It was a long way to go on the off-chance of an interview with Roman Abramovich, the new owner of Chelsea FC: 4,000 miles, nine hours crammed into an Ilyushin jet.
There was no leg room, and no guarantee that we'd be let out the other end. Chukotka is part of Russia, but you need a special permit to travel there, and we didn't have one.
I couldn't get to sleep. I kept having visions of being dragged off the plane by stern-faced Cold War-era border guards, cast into the tundra and left to the mercy of wild reindeer.
Roman Abramovich is Russia's second richest businessman
By the time we landed at Anadyr airport, I was so exhausted, that in my rather confused state of mind those border guards had metamorphosed into Chukotkan reindeer in Red Army uniforms, waiting to pierce me with their antlers.
The plane door swung open and in marched two incredibly cheerful female border guards. They were full of smiles and chuckling away to themselves as they checked everyone's papers.
Soon it was our turn. "BBC," I said rather nervously as I handed over our passports. "Ah, BBC!" she replied with another cheerful little chuckle. "Follow me."
We obeyed. To my relief, instead of being looked on as villains, we were treated as VIPs. A delegation from the local administration greeted us and took us into town. We'd cleared the first hurdle. we were inside Chukotka.
The following day, Roman Abramovich flew in on his private jet. Mr Abramovich's adviser Alexander contacted us at the hotel. The news wasn't good. The Governor wouldn't be giving any television interviews, he said.
The reclusive tycoon bought Chelsea football club earlier this summer
Mr Abramovich had never given any before, and he wasn't planning to start now.
I was devastated. We had come all this way, nine time zones from Moscow, to what seemed like the end of the earth, just to hear the word "Nyet!" We agreed to meet up with Alexander at the local beer restaurant and billiards hall.
I'm glad we did. During dinner, Alexander caught sight of a familiar face. "Fancy meeting the Governor?" he asked.
We were ushered to a table in a quiet corner, and there he was, Roman Abramovich. He didn't look anything like I'd imagined Russia's second-richest man to look. He wore jeans, a white sweater, he had designer stubble. And there he sat, sipping a glass of water.
Sightseeing in Chukotka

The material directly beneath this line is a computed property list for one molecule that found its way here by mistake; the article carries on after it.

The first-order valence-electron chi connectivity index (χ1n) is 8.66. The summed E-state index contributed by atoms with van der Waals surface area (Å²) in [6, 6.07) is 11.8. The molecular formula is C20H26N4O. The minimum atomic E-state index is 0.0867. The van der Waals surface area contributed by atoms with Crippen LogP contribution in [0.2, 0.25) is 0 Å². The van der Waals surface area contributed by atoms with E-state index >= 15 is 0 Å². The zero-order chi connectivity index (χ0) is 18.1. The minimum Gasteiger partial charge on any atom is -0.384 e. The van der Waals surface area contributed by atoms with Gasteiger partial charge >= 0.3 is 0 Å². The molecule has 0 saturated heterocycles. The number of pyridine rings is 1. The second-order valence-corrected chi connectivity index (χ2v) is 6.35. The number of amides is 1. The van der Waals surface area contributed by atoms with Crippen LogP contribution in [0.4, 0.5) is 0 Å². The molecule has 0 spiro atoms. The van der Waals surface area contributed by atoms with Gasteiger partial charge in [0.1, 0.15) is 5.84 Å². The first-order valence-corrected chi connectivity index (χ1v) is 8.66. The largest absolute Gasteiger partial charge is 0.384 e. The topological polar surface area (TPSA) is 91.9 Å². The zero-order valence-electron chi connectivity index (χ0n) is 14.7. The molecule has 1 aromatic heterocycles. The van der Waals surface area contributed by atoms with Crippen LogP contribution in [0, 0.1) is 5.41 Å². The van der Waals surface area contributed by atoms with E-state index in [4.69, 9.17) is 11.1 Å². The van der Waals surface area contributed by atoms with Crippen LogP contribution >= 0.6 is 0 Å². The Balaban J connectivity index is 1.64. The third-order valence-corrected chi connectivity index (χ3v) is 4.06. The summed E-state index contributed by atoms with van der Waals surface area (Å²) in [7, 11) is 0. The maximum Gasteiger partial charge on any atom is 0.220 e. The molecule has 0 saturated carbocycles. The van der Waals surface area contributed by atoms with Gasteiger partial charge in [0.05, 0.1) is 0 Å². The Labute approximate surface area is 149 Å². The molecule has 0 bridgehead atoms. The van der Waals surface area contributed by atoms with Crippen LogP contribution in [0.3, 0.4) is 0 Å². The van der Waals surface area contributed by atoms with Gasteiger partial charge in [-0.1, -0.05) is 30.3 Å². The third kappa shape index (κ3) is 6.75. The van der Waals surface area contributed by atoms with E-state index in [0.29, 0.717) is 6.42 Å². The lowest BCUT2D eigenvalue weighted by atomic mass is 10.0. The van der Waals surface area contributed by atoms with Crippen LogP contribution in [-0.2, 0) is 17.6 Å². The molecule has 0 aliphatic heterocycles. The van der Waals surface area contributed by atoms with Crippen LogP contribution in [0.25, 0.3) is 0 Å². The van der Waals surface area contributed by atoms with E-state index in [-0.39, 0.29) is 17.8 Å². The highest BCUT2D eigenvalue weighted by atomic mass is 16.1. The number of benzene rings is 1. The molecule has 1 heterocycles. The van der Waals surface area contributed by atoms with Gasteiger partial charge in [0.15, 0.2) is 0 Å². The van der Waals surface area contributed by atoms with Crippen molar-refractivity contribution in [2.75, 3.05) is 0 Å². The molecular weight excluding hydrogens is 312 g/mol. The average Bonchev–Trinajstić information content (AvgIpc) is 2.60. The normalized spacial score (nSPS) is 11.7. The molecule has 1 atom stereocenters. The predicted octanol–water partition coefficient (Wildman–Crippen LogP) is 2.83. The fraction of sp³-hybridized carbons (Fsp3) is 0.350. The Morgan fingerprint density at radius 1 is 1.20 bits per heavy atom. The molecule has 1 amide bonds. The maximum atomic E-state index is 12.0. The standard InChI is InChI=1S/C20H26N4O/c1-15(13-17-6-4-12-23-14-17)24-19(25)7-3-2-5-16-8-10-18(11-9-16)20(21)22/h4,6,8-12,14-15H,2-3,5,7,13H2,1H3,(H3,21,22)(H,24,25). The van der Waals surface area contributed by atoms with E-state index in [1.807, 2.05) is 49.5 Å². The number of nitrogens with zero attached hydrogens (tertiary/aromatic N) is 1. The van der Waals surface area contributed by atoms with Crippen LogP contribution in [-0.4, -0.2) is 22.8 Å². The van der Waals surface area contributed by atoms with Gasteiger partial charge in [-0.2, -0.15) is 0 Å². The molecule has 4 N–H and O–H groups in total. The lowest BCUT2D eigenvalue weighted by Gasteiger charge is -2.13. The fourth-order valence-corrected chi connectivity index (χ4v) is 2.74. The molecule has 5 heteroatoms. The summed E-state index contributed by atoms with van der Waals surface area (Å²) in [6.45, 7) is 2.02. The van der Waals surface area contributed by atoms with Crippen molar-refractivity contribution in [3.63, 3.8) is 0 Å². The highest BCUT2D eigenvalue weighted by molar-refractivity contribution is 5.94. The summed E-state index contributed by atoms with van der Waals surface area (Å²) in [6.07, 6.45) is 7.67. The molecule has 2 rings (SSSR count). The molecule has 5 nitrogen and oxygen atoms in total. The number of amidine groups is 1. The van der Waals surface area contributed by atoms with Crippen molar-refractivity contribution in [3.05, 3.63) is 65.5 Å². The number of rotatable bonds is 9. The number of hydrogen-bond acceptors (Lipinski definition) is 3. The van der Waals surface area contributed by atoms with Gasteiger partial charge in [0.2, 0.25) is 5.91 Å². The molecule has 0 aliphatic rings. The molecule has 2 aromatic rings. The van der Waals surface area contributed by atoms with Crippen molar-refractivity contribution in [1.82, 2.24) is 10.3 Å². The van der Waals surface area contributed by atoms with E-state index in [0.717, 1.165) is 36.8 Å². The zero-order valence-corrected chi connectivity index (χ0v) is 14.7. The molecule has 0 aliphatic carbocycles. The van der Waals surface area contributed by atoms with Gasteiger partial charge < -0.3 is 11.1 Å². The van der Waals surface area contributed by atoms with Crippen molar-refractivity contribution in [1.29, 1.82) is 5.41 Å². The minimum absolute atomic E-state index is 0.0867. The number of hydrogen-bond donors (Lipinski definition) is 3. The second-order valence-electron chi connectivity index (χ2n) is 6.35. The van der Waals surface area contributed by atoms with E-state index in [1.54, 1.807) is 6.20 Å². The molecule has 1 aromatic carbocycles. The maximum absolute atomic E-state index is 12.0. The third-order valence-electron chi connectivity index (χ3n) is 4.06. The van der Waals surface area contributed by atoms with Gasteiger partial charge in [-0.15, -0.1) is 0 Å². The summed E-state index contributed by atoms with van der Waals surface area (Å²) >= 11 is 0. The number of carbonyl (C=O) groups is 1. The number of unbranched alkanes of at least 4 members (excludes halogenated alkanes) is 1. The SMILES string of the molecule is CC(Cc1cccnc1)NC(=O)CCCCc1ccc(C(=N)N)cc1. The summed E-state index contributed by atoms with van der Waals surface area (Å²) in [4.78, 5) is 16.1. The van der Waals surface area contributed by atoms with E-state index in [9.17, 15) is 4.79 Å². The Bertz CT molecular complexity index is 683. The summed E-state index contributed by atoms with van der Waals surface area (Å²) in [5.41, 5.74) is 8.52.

This was the perfect opportunity to break the ice. We chatted about football. It was a dangerous confession to make, but I admitted I wasn't a Chelsea fan - I supported Spurs. "Ah, Tottenham," he said, excitedly. "I nearly bought that."
He told us we could travel with him on his helicopter around Chukotka. He was willing to be filmed, but there would be no interview.
We filmed him on a visit to a whale hunters' village, at a concert of Chukotkan throat singing, and as he inspected dozens of construction projects which he's personally funding
So we did film him, on a visit to a whale hunters' village, at a concert of Chukotkan throat singing, and as Mr Abramovich inspected dozens of construction projects which he's personally funding. Next morning, the phone rang. It was Alexander. "The Governor's on his way to your hotel," he said. "Be downstairs in 10 minutes."
When Mr Abramovich arrived, he invited us to spend another day with him on his helicopter. And this time, he said, he might be prepared to give an interview. So off we flew again, to see reindeers and oil platforms, chukchi wigwams and village schools. Then back to base in Anadyr. Before I could pin him down about the interview, though, Mr Abramovich slipped into his car and drove away.
That, I feared, was the last I'd ever see of Chelsea's new owner.
But I was wrong. One hour later we were summoned to the Governor's office. Roman Abramovich was ready and willing to give his first ever television interview. Afterwards, we stayed up all night editing a piece for the Ten O'clock News, and fed it to London. Bleary eyed, I sank into a chair and was just nodding off when there was a knock on the door. It was John, our cameraman - and he sounded worried.
"He wants to see the report." "Who does?" I replied, half asleep.
"Abramovich. And he wants to see it now."
We took our edit machine to the Governor's office and played him the tape. He sat glued to the screen, fascinated to see himself on TV. What did he think of it, we asked? "Well, it's not too disgusting," he replied. I think that was a compliment.
Interview over, we could all relax. And what better way to do so than with a few frames of Russian billiards.
"Abramovich versus Rosenberg," more exciting than any premiership tussle. The pride of the BBC was at stake. Unfortunately, I got a little confused with the rules and, quite unintentionally, began putting balls that my opponent had potted back on the table. This left Mr Abramovich scratching his head.
It's not everyday you get play billiards with one of the world' s richest men, and then cheat. Thank goodness we'd recorded the interview first.